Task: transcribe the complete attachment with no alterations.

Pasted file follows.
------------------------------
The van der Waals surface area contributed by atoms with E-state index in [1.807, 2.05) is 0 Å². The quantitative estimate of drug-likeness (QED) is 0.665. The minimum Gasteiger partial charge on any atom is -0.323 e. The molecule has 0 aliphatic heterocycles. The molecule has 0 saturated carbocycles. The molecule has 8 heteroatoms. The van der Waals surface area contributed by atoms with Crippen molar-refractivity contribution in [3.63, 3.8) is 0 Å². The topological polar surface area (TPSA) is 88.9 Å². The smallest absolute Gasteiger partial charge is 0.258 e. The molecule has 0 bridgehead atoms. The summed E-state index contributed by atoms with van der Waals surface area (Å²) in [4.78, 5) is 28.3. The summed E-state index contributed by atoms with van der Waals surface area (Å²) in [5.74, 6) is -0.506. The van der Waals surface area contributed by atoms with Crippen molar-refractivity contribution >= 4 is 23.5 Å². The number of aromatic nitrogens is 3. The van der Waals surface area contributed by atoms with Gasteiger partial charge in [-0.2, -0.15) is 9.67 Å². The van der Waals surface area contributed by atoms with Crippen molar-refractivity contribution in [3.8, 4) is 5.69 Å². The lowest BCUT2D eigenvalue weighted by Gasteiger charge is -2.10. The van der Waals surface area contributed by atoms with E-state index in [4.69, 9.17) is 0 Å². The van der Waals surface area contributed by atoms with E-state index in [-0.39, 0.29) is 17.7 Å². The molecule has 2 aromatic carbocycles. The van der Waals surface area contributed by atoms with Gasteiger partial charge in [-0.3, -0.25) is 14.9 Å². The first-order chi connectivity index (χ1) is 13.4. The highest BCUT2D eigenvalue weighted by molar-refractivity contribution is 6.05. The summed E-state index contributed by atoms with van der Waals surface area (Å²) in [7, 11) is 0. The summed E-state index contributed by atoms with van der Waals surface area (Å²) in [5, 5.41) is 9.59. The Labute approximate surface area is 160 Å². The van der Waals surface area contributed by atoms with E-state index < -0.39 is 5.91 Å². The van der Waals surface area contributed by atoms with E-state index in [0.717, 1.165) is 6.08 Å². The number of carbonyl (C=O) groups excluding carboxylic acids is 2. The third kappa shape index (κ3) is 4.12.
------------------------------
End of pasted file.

The van der Waals surface area contributed by atoms with E-state index in [1.807, 2.05) is 0 Å². The quantitative estimate of drug-likeness (QED) is 0.665. The minimum Gasteiger partial charge on any atom is -0.323 e. The molecule has 0 aliphatic heterocycles. The molecule has 0 saturated carbocycles. The molecule has 8 heteroatoms. The van der Waals surface area contributed by atoms with Crippen molar-refractivity contribution in [3.63, 3.8) is 0 Å². The topological polar surface area (TPSA) is 88.9 Å². The smallest absolute Gasteiger partial charge is 0.258 e. The molecule has 0 bridgehead atoms. The summed E-state index contributed by atoms with van der Waals surface area (Å²) in [4.78, 5) is 28.3. The summed E-state index contributed by atoms with van der Waals surface area (Å²) in [5.74, 6) is -0.506. The van der Waals surface area contributed by atoms with Crippen molar-refractivity contribution >= 4 is 23.5 Å². The number of aromatic nitrogens is 3. The van der Waals surface area contributed by atoms with Gasteiger partial charge in [-0.2, -0.15) is 9.67 Å². The van der Waals surface area contributed by atoms with Crippen molar-refractivity contribution in [3.8, 4) is 5.69 Å². The lowest BCUT2D eigenvalue weighted by Gasteiger charge is -2.10. The van der Waals surface area contributed by atoms with E-state index in [4.69, 9.17) is 0 Å². The van der Waals surface area contributed by atoms with E-state index in [-0.39, 0.29) is 17.7 Å². The molecule has 2 aromatic carbocycles. The van der Waals surface area contributed by atoms with Gasteiger partial charge in [-0.3, -0.25) is 14.9 Å². The first-order chi connectivity index (χ1) is 13.4. The highest BCUT2D eigenvalue weighted by molar-refractivity contribution is 6.05. The summed E-state index contributed by atoms with van der Waals surface area (Å²) in [7, 11) is 0. The summed E-state index contributed by atoms with van der Waals surface area (Å²) in [5, 5.41) is 9.59. The Labute approximate surface area is 160 Å². The van der Waals surface area contributed by atoms with E-state index < -0.39 is 5.91 Å². The van der Waals surface area contributed by atoms with E-state index in [0.717, 1.165) is 6.08 Å². The number of carbonyl (C=O) groups excluding carboxylic acids is 2. The third kappa shape index (κ3) is 4.12.